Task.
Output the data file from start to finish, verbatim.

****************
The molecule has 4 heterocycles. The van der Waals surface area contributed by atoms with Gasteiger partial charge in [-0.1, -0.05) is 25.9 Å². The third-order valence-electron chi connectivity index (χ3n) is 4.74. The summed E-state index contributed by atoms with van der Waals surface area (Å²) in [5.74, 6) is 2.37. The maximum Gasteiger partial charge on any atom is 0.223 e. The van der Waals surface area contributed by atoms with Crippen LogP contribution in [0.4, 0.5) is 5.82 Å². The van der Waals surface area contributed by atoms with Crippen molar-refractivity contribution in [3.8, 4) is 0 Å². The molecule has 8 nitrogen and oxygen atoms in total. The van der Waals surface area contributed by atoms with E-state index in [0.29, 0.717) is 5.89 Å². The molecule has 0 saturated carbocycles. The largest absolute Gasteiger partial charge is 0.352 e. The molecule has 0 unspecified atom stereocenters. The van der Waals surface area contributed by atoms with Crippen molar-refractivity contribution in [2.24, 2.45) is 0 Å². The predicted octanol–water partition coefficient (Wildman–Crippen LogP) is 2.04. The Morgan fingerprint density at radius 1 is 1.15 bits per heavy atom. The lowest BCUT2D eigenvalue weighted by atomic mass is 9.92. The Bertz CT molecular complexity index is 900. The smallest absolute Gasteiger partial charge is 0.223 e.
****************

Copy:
The molecule has 4 heterocycles. The van der Waals surface area contributed by atoms with Gasteiger partial charge in [-0.1, -0.05) is 25.9 Å². The third-order valence-electron chi connectivity index (χ3n) is 4.74. The summed E-state index contributed by atoms with van der Waals surface area (Å²) in [5.74, 6) is 2.37. The maximum Gasteiger partial charge on any atom is 0.223 e. The van der Waals surface area contributed by atoms with Crippen LogP contribution in [0.4, 0.5) is 5.82 Å². The van der Waals surface area contributed by atoms with Crippen molar-refractivity contribution in [3.8, 4) is 0 Å². The molecule has 8 nitrogen and oxygen atoms in total. The van der Waals surface area contributed by atoms with E-state index in [0.29, 0.717) is 5.89 Å². The molecule has 0 saturated carbocycles. The largest absolute Gasteiger partial charge is 0.352 e. The molecule has 0 unspecified atom stereocenters. The van der Waals surface area contributed by atoms with Crippen molar-refractivity contribution in [2.24, 2.45) is 0 Å². The predicted octanol–water partition coefficient (Wildman–Crippen LogP) is 2.04. The Morgan fingerprint density at radius 1 is 1.15 bits per heavy atom. The lowest BCUT2D eigenvalue weighted by atomic mass is 9.92. The Bertz CT molecular complexity index is 900. The smallest absolute Gasteiger partial charge is 0.223 e.